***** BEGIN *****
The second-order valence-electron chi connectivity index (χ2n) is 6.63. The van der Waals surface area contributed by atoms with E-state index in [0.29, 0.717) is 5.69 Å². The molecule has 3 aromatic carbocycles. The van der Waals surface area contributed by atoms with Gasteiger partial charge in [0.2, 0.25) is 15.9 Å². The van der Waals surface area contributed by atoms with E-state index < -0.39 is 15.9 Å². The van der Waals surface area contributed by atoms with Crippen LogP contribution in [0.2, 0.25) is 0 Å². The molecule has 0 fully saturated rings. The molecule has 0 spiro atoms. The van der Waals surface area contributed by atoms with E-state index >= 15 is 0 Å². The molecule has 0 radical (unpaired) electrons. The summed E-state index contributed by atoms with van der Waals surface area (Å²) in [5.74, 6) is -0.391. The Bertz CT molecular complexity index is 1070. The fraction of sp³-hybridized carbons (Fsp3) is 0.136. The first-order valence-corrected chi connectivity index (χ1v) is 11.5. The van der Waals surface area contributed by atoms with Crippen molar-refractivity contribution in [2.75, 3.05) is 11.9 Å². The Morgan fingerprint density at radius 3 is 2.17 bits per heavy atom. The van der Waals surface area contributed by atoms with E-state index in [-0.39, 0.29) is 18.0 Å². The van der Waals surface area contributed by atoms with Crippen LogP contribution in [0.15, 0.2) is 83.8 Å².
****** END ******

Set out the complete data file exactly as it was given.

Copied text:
The second-order valence-electron chi connectivity index (χ2n) is 6.63. The van der Waals surface area contributed by atoms with E-state index in [0.29, 0.717) is 5.69 Å². The molecule has 3 aromatic carbocycles. The van der Waals surface area contributed by atoms with Gasteiger partial charge in [0.2, 0.25) is 15.9 Å². The van der Waals surface area contributed by atoms with E-state index < -0.39 is 15.9 Å². The van der Waals surface area contributed by atoms with Crippen LogP contribution in [0.2, 0.25) is 0 Å². The molecule has 0 fully saturated rings. The molecule has 0 spiro atoms. The van der Waals surface area contributed by atoms with E-state index >= 15 is 0 Å². The molecule has 0 radical (unpaired) electrons. The summed E-state index contributed by atoms with van der Waals surface area (Å²) in [5.74, 6) is -0.391. The Bertz CT molecular complexity index is 1070. The fraction of sp³-hybridized carbons (Fsp3) is 0.136. The first-order valence-corrected chi connectivity index (χ1v) is 11.5. The van der Waals surface area contributed by atoms with Crippen molar-refractivity contribution in [2.75, 3.05) is 11.9 Å². The Morgan fingerprint density at radius 3 is 2.17 bits per heavy atom. The van der Waals surface area contributed by atoms with E-state index in [-0.39, 0.29) is 18.0 Å². The van der Waals surface area contributed by atoms with Crippen LogP contribution in [0.15, 0.2) is 83.8 Å².